I use trekking poles made by a British company called Pacerpole that have a unique hand grip which is tilted at a 45 degree angle instead of the vertical cross-country-style ski pole grip you find on other trekking poles.
Pacerpoles are very popular in the UK and Europe, particularly among long distance hikers and hill walkers, but are virtually unknown in the US because you can only buy them online from Pacerpole directly. I got exposed to them because many of my English and Scottish hiking friends use them religiously. I decided to give them a try myself and became an instant convert.
I thought I’d elaborate on the reasons why in this post because they’ve had such a monumental impact on my hiking experience. Below, I focus on my experience using these trekking poles and some of the health and postural benefits they’ve provided me.
When I started testing Pacerpoles in 2011, I had no idea that they would completely transform my day hiking and backpacking experience. I jokingly call them Posture Poles because they have completely changed the mechanics of my stride and postural alignment, making it more efficient, and eliminating a chronic ailment I’d previously resigned myself to suffer from for the rest of my life.
Before I tried Pacerpoles, I suffered from severe ITB (Illiotibial Band Syndrome), that required that I wear knee braces or ITB straps for hikes and which effectively limited my backpacking trips to 75 miles in length before it was too painful to carry on any further. People with ITB have a very tight layer of tissue called fascia on the outside of their quadriceps that can misalign the knee-joint and cause excruciating pain when the inner parts rub against one another.
Since switching to Pacerpoles, I’ve backpacked distances between 100-220 miles several times with no recurrence of ITB symptoms. None ever. I’d given up hope of this ever happening and it’s a total miracle as far as I am concerned.
When I started hiking with Pacerpoles, the slanted orientation of the handgrips forced me to stand up straight. Over the years, they’ve completely changed my hiking posture, so that my head is held high, my chest and lungs are open, my shoulders are back and relaxed, and skin between my shoulder blades is slightly crinkled. My arms hang loosely by my sides and my pole tips almost never touch the ground in front of my feet. I’ve internalized these postural changes so much, that this is my normal walking around town posture now, even when I’m not hiking with Pacerpoles.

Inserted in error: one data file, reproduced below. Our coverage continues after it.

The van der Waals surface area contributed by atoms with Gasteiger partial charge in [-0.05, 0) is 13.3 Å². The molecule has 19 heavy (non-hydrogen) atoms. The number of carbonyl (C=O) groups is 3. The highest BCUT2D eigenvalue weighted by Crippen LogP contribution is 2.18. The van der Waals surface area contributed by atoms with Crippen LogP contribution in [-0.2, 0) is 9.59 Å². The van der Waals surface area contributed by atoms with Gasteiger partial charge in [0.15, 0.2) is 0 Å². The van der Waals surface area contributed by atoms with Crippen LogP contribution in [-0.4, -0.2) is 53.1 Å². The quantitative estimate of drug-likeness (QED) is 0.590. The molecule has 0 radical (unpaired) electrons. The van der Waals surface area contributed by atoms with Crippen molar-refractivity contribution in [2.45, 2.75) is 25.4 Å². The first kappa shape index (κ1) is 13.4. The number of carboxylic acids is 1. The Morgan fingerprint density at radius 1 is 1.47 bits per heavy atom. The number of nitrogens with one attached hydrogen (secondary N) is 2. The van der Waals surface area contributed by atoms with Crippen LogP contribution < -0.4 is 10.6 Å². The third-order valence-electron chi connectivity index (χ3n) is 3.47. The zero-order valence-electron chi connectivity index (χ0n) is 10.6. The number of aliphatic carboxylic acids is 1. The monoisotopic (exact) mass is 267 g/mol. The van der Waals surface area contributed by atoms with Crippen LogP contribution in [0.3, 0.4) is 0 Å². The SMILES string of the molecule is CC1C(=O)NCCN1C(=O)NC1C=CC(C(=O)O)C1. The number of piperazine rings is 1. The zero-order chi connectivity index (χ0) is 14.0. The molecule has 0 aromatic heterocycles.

People who use trekking poles with vertical handgrips, with or without hand straps to hold their weight, tend to hold their poles so that their pole tips always hit the ground in front of their feet. This causes you to slouch forward when you hike, it shifts the weight of your backpack forward onto the your quad muscles instead of your stronger and larger gluts/butt muscles, and requires more energy to hike because your poles act as brakes that you need to push over to move forward.
This is all caused by the fact that the hand grips on regular trekking poles are vertically aligned, requiring that you lean forward and cock your wrist to hold onto them. Pushing your bodyweight down on trekking pole handstraps is even less efficient.
Unlike regular ski-grip trekking poles, Pacerpoles don’t have straps, although there’s an optional keeper cord (a simple non-weight bearing string or bungie cord) that you can loop through the handle and wrap over your wrist to keep the poles from falling if you need to use your hands for something else. I don’t use the keeper straps because I find they catch on passing shrubs which is an annoyance.
In addition to their postural benefits, it’s possible to get a lot more power out of your arms with Pacerpoles than normal trekking poles which is why they are so popular with mountaineers and hill walkers.
The secret is in the handgrip, which has a lip around the bottom of the handle that the heel of your palm rests on. When you need to power up a slope, you extend your triceps muscles driving your arm strength through the heel of your hands and into the pole while keeping your elbows close to your ribs and inline with the rest of your torso.